Article by Kara Hagler
Recently, news outlets have shown videos of people stealing from stores and freely exiting the building with no punishment. It begs the question as to how all these people are stealing in broad daylight without facing punishment from the store or police. One potential hypothesis for this open stealing in stores relates to the felony theft threshold, which is the value of stolen goods at which one will be prosecuted as a felony rather than a misdemeanor (the threshold differs by state, ranging from $200 to $2,500). Prior coverage has made it clear that larceny theft is decreasing, and argued that raising the felony theft threshold is correlated with a decrease in crime rates. We investigate whether raising the felony theft threshold has had a negative impact on retail theft rates.
To answer this question, we gathered data for the theft-rate per capita by state from 2000-2020 and state-by-state changes in the felony theft threshold within these years. This theft is formally known as larceny theft, which is unlawful taking, carrying, leading, or riding away of property from the possession or constructive possession of another. These data do not capture robbery and burglary data, as these include violence and forceful entry. Figure 1 display an event study on the effect of changing the theft threshold on larceny theft crime rates. The x-axis is centered on the year the state increased the felony theft threshold tracking from four years before to four years after the change. Only states that increased the threshold within the sample period are included in these figures.
From these figures, we can see that larceny theft is decreasing. When the threshold increases in year N, crime continues going down. There are some outliers, like Vermont, South Dakota, and Arkansas with increases after the threshold increases, but even in these cases, the overall crime rate is lower four years after the change that it was four years prior. New Hampshire is the lone state in which theft increased over the 8 year-period encompassing the policy change. The general impression is that increasing the felony theft threshold is not leading to an increase in crime.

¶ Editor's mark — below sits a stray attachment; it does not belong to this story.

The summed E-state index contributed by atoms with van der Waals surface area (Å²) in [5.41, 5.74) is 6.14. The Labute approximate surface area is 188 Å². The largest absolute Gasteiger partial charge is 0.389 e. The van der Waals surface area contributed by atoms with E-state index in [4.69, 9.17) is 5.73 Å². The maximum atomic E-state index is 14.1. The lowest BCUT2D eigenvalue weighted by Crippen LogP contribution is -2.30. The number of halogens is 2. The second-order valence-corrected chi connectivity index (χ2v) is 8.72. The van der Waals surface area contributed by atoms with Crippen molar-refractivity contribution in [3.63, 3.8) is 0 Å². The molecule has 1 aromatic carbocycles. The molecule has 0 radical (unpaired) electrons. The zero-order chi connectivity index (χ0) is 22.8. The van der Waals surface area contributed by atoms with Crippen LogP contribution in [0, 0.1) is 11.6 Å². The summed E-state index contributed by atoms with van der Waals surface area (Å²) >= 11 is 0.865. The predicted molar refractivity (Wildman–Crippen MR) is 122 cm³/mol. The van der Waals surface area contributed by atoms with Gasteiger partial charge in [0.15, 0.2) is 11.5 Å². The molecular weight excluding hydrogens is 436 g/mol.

To follow-up on the graphical analysis, we analyzed the relationship between larceny theft per capita and the change in theft threshold while allowing for there to be nation-wide spikes in particular years (such as the bump in crime in 2020) and allowing for each state to have its own average (Arkansas has higher theft rates than Tennessee). We repeat the analysis for three separate measures of the theft threshold to be sure that our results are not simply due to use of one measure. No matter the measure, we find no significant effect of the theft threshold on the larceny theft rate. Indeed, the effect is a mere three hundredths of a percentage point of the average larceny theft rate per capita. In short, any causal effect is clearly negligible. However, before concluding that felony theft thresholds have no deterrent effect on larceny, we must consider two significant caveats.
First, decreasing crime rates as we increase the theft threshold does not mean that the total value of stolen merchandise is diminishing. Perpetrators may be stealing much more merchandise per incident than in previous years. Unfortunately, there is no way to analyze this margin without data from the private sector. On quarterly earnings transcripts, Kroger’s, Best Buy, and Walgreens blamed retail crime as a factor for their decreased performance in recent quarters, suggesting volume may be on the rise.
There is also an issue of selection bias, as stores are more likely to report crimes that pass the felony threshold. Indeed, many of the crimes that are reported in the data are felonies. If a rise in the threshold reduces the likelihood that a crime is reported, we may be missing a concomitant rise in crime that does not meet the threshold.
Thus, despite this decrease in theft rates, we cannot yet conclude as to whether raising the felony theft threshold has consequences for the incidence and severity of theft. Because of the caveats above, we need to look carefully at the value of goods lost and police reporting before a state raises the felony theft threshold. Despite Pew’s perspective that raising the felony theft threshold is beneficial to society, more investigation is needed before such a conclusion is warranted.